Actin-like filament A (AlfA) and AlfA-driven plasmid segregation
Usluer, Gulsima Dilek
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For a long time, the cytoskeleton was considered an exclusive feature of eukaryotic cells. In 1992, it was proposed that bacteria might contain actin and tubulin homologs. Cell biology and structural biology research within the last two decades led to a paradigm shift in our understanding of the cytoskeleton. Discovery of actin and tubulin homologs in bacteria that can form filaments upon nucleotide binding and their involvement in various cellular processes including cell shape determination, cell division, and DNA segregation led to a reconsideration of the evolutionary history of life. Actin-like filament A (AlfA) is a bacterial actin involved in plasmid segregation in Bacillus subtilis natto, and it is encoded by plasmid pLS32. In this dissertation, I investigate AlfA and the AlfA-driven segregation system, which is composed of the cytomotive AlfA filaments, the DNA-binding protein AlfB and the centromeric DNA sequence parN. We obtained a near-atomic resolution structure of an AlfA filament in the presence of AMP-PNP using cryo-electron microscopy (cryo-EM). We built an atomic model based on the electron density map and the sequence information to reveal the atomic details of filament formation. Sequence analysis suggested that AlfA is missing the canonical actin subdomain IIB, which we confirmed by our atomic model. Lack of subdomain IIB is compensated by increased lateral interaction surface area, which we confirmed by both cryo-EM and hydrogen-deuterium exchange mass spectrometry (HDX-MS). A comparison of AlfA structure with other actins revealed a unique nucleotide binding conformation, which causes AlfA to remain stable after nucleotide hydrolysis. In addition to the filament structure, we reconstituted the segresome (centromeric DNA-adaptor protein) complex in vitro and used it as a tool to investigate AlfA-AlfB interactions. We found that the segresome nucleates AlfA at low stoichiometric ratios while free AlfB increases the effective critical concentration by sequestering AlfA monomers. However, we found that both the segresome and free AlfB can prevent AlfA polymerization at the equimolar ratio and high stoichiometric ratios, respectively. Our crosslinking results suggest that AlfB interacts with AlfA through the same interaction surface to both sequester AlfA monomers and nucleate AlfA filaments.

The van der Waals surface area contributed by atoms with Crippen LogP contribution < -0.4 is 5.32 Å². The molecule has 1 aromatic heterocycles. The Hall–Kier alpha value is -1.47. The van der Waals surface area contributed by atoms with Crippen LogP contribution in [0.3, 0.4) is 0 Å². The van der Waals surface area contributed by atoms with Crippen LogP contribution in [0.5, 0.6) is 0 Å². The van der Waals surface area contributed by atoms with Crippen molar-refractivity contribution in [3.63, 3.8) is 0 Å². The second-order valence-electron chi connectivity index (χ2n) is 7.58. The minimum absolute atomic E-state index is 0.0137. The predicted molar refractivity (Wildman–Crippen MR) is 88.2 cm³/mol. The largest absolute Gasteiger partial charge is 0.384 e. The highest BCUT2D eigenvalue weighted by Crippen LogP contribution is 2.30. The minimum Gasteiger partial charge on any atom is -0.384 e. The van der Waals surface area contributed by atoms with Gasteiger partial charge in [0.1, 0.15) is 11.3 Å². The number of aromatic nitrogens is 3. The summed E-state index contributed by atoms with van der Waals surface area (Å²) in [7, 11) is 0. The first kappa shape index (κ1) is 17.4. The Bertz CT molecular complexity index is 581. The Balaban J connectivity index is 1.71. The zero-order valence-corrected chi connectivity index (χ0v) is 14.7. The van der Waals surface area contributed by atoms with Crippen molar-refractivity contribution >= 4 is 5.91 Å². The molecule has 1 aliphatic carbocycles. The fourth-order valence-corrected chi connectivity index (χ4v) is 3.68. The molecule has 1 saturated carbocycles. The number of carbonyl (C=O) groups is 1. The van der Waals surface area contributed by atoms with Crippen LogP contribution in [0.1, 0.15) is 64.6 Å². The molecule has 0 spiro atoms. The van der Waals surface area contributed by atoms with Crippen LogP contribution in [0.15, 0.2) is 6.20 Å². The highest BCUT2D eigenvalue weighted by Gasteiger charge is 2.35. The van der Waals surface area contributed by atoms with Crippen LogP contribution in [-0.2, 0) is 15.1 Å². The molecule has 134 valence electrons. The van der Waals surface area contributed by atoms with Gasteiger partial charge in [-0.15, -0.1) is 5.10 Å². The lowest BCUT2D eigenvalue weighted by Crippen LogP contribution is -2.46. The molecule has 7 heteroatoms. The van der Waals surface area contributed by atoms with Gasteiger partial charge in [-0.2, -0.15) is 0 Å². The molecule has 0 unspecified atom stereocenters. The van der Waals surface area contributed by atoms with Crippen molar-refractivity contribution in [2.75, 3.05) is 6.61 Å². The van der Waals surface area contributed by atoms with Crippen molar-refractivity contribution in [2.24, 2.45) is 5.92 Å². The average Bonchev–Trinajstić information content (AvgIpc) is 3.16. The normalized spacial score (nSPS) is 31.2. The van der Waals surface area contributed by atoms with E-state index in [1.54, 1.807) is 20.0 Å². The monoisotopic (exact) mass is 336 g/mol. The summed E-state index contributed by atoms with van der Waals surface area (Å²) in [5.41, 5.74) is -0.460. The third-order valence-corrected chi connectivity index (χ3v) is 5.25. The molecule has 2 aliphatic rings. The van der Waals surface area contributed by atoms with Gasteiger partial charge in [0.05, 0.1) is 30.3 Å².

- Biological chemistry